Low turnout is feared in the impending EU referendum, as the public is ill-informed about the consequences, according to the Electoral Reform Society.
New polling shows that just one in six people feel well informed about the upcoming EU referendum, as 12 per cent feel "well informed" and a further four per cent feel "very well informed" about the vote on 23 June.
"These figures are a wake-up call to politicians, parties, public bodies and everyone involved in the referendum to do all they can to boost public knowledge and engagement in this crucial vote," said Katie Ghose, chief executive of the Electoral Reform Society.
Read more: EU referendum: Can we trust the numbers?
She added: "People want a real, informed debate about Britain’s relationship with the European Union, so let’s give it to them."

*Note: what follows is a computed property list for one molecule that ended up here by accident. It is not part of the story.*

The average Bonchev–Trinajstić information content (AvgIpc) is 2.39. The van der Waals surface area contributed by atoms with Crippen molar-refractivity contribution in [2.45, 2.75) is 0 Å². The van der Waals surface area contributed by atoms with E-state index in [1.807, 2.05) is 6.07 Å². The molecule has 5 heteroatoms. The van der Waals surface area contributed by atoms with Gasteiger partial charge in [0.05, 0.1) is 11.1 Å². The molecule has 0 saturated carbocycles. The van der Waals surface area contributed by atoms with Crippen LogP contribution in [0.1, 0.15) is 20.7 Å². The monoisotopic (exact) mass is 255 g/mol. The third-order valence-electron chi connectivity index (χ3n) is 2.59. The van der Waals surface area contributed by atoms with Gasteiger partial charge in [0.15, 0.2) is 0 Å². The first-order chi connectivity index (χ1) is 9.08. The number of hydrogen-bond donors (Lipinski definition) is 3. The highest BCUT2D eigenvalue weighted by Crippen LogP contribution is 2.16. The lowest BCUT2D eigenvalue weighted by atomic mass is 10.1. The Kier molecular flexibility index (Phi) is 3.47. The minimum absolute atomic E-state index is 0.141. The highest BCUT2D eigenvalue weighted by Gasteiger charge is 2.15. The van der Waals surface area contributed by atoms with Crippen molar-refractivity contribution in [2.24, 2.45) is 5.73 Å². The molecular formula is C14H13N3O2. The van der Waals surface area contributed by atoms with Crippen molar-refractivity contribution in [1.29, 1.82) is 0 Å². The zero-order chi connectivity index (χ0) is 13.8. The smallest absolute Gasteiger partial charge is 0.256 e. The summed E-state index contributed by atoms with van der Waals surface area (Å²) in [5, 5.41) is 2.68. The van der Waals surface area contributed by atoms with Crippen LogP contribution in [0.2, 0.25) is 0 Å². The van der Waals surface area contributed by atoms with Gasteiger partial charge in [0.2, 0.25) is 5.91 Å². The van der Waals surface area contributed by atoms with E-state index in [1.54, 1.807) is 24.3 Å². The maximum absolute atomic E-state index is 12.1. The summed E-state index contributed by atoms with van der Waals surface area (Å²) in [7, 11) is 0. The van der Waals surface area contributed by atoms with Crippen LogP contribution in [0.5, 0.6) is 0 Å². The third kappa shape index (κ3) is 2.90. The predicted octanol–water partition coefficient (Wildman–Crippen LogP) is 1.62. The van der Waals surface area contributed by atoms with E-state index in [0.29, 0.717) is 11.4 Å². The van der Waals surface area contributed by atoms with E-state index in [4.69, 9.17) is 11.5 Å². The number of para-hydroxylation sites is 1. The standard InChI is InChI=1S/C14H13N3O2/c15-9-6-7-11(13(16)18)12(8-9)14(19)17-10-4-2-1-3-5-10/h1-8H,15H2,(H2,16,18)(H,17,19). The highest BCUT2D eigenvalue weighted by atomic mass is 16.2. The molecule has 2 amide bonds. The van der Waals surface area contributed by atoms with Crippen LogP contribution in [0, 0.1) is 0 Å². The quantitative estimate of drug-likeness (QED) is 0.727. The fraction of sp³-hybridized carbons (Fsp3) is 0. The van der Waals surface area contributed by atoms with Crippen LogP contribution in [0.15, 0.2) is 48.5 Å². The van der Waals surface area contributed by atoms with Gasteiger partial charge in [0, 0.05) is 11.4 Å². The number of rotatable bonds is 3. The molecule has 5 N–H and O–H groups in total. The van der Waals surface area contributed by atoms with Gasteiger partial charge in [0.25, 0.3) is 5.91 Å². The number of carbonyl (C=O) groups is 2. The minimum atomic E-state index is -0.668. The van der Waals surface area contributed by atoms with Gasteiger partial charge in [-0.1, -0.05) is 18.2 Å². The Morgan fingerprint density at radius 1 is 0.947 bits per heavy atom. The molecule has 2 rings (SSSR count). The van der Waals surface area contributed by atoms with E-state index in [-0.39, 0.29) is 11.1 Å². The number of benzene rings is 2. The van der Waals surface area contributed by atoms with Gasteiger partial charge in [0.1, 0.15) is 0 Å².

The Electoral Reform Society said there is a link between how informed people feel and their likelihood of voting.
The BMG Research polling also found that over double the number of 55-64 year olds feel well informed about the referendum compared to 18-24 year olds, suggesting that young people will be less likely to vote on polling day.
And men are also twice as likely to feel well informed than women.
The warning comes just weeks after the campaign proper kicked off, after Prime Minister David Cameron returned from Brussels with agreement from EU leaders on his proposals.
The Remain campaign has regained the lead in early polling, yet this may not be a solid indication of how the referendum turns out.
"The campaigns have a responsibility to listen to voters and engage with them, as well as broadcast their views. And in a close referendum, turnout will be key – so it’s in the campaigns’ interest to provide a platform for a rich and stimulating debate," Ghose added.